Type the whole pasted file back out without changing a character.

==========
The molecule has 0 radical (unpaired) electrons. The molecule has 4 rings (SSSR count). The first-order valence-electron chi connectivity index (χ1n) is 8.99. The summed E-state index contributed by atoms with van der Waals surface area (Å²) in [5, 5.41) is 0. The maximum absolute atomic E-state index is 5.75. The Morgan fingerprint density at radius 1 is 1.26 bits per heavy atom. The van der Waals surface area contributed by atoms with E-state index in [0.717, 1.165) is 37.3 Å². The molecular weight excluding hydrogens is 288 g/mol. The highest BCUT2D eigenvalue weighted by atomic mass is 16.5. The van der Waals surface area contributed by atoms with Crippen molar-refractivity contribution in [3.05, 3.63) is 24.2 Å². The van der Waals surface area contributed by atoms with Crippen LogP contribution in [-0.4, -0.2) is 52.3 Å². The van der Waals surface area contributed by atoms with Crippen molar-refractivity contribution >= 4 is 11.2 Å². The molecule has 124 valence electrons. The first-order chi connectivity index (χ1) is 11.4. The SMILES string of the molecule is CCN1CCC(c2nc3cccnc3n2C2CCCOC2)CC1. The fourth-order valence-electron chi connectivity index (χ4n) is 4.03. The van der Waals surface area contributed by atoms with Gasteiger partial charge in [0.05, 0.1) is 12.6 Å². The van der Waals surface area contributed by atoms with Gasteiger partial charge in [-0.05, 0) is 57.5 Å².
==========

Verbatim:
The molecule has 0 radical (unpaired) electrons. The molecule has 4 rings (SSSR count). The first-order valence-electron chi connectivity index (χ1n) is 8.99. The summed E-state index contributed by atoms with van der Waals surface area (Å²) in [5, 5.41) is 0. The maximum absolute atomic E-state index is 5.75. The Morgan fingerprint density at radius 1 is 1.26 bits per heavy atom. The van der Waals surface area contributed by atoms with E-state index in [0.717, 1.165) is 37.3 Å². The molecular weight excluding hydrogens is 288 g/mol. The highest BCUT2D eigenvalue weighted by atomic mass is 16.5. The van der Waals surface area contributed by atoms with Crippen molar-refractivity contribution in [3.05, 3.63) is 24.2 Å². The van der Waals surface area contributed by atoms with Crippen LogP contribution in [-0.4, -0.2) is 52.3 Å². The van der Waals surface area contributed by atoms with Crippen molar-refractivity contribution >= 4 is 11.2 Å². The molecule has 124 valence electrons. The first-order chi connectivity index (χ1) is 11.4. The SMILES string of the molecule is CCN1CCC(c2nc3cccnc3n2C2CCCOC2)CC1. The fourth-order valence-electron chi connectivity index (χ4n) is 4.03. The van der Waals surface area contributed by atoms with Gasteiger partial charge in [0.05, 0.1) is 12.6 Å². The van der Waals surface area contributed by atoms with Gasteiger partial charge in [-0.05, 0) is 57.5 Å².